When you ask me how I am, this is your answer.

I sometimes think that every day feels the same, that if I miss a day it’s possible I wouldn’t even notice. My tedious working week begins and ends slow and quick all at once, and all I can really remember is a sense of dread.

Like most people, I struggle to get out of bed. I can’t quite face the anxiety just yet so I chose the snooze button over recognition that its time to get up. I wash, but only on my best days, throw my uniform on, brush my teeth, grab a fork and semi-jog to work just over a mile away. I arrive anxious and sweaty, with a distinct spray of watery mud up the back of my leggings or jeans. I check the time to make sure I am armed with the knowledge I am not late. I brace myself, wait for the door to be unlocked and for my daily pain to begin.

And so the swooshing properly begins.

Anxiety is like a claw that just keeps grasping. I know its wrong – to feel like this every day. I know I should just leave and trust me when I say this, that’s all I can think about when I’m there. I get the speech most weeks from my friends whenever we meet up for a scheduled chitchat. They encourage me to find another job, to leave and start being happy.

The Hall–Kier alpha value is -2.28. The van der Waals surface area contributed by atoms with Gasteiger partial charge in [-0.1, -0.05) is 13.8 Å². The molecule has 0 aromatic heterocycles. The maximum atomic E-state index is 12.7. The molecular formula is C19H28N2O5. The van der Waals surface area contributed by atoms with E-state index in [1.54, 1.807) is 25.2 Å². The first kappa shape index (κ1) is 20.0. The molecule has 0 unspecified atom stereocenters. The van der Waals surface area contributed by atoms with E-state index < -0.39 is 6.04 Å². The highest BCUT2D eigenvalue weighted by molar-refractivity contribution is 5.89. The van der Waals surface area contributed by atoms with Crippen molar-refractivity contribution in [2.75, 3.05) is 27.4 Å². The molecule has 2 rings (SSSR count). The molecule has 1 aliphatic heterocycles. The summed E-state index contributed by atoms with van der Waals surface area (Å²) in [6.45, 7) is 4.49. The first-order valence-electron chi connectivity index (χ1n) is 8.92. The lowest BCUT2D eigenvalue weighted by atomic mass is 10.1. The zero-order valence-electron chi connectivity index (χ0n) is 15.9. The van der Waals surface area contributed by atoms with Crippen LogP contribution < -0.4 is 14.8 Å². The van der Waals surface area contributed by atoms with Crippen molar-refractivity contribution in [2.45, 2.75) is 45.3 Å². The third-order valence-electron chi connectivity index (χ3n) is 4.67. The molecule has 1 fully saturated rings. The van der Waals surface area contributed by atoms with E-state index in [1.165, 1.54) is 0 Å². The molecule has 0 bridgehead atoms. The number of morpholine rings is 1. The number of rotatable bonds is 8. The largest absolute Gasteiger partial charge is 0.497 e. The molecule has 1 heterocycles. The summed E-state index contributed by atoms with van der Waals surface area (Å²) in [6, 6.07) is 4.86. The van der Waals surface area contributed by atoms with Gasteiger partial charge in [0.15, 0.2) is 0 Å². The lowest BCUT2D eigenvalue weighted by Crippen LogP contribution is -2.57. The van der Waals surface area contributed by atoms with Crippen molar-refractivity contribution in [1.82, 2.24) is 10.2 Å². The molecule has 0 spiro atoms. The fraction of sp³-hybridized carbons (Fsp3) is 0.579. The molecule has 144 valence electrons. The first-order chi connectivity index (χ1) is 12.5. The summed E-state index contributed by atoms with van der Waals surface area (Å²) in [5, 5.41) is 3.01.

I live by this belief for others but I’m not faithful to myself. I encourage them to leave and find something better, they deserve so much more I tell them, and then they listen and eventually do it, and I am left alone with my own anxious grip burdening my every step.

But my friends are strong-willed and good. They don’t stop when I am still showing signs of stubbornness. They will ask how work is going with a defining frown and slightly raised eyebrows. They lean in because they know I have things to share. I always have things to share, but it’s rarely about achievements, it’s always about feeling sad, or a situation that happened that is unjust. How I tried to change things, how I stepped up and got knocked back down.